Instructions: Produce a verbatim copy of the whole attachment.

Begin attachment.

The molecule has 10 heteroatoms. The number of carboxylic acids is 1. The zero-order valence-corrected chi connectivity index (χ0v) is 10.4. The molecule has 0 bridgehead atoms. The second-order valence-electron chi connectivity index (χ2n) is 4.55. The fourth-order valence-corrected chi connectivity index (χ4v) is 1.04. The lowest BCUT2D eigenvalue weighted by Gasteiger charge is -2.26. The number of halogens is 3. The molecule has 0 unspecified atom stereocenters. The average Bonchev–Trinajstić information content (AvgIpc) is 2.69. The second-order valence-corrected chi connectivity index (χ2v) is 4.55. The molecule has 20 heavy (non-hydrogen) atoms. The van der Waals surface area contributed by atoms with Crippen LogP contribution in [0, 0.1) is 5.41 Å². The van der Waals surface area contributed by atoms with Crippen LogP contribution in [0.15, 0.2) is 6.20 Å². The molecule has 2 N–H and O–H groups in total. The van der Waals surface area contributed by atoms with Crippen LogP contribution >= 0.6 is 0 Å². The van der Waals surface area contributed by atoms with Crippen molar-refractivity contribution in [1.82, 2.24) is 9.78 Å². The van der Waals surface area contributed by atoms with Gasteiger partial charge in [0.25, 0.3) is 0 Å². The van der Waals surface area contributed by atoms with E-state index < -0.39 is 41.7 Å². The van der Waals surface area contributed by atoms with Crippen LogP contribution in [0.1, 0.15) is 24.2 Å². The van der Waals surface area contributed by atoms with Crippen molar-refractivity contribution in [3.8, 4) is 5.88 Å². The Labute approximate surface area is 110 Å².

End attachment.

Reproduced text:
The molecule has 10 heteroatoms. The number of carboxylic acids is 1. The zero-order valence-corrected chi connectivity index (χ0v) is 10.4. The molecule has 0 bridgehead atoms. The second-order valence-electron chi connectivity index (χ2n) is 4.55. The fourth-order valence-corrected chi connectivity index (χ4v) is 1.04. The lowest BCUT2D eigenvalue weighted by Gasteiger charge is -2.26. The number of halogens is 3. The molecule has 0 unspecified atom stereocenters. The average Bonchev–Trinajstić information content (AvgIpc) is 2.69. The second-order valence-corrected chi connectivity index (χ2v) is 4.55. The molecule has 20 heavy (non-hydrogen) atoms. The van der Waals surface area contributed by atoms with Crippen LogP contribution in [0, 0.1) is 5.41 Å². The van der Waals surface area contributed by atoms with Crippen LogP contribution in [0.15, 0.2) is 6.20 Å². The molecule has 2 N–H and O–H groups in total. The van der Waals surface area contributed by atoms with Crippen LogP contribution >= 0.6 is 0 Å². The van der Waals surface area contributed by atoms with Crippen molar-refractivity contribution in [1.82, 2.24) is 9.78 Å². The van der Waals surface area contributed by atoms with Gasteiger partial charge in [0.25, 0.3) is 0 Å². The van der Waals surface area contributed by atoms with E-state index < -0.39 is 41.7 Å². The van der Waals surface area contributed by atoms with Crippen LogP contribution in [0.1, 0.15) is 24.2 Å². The van der Waals surface area contributed by atoms with Crippen molar-refractivity contribution in [3.8, 4) is 5.88 Å². The Labute approximate surface area is 110 Å².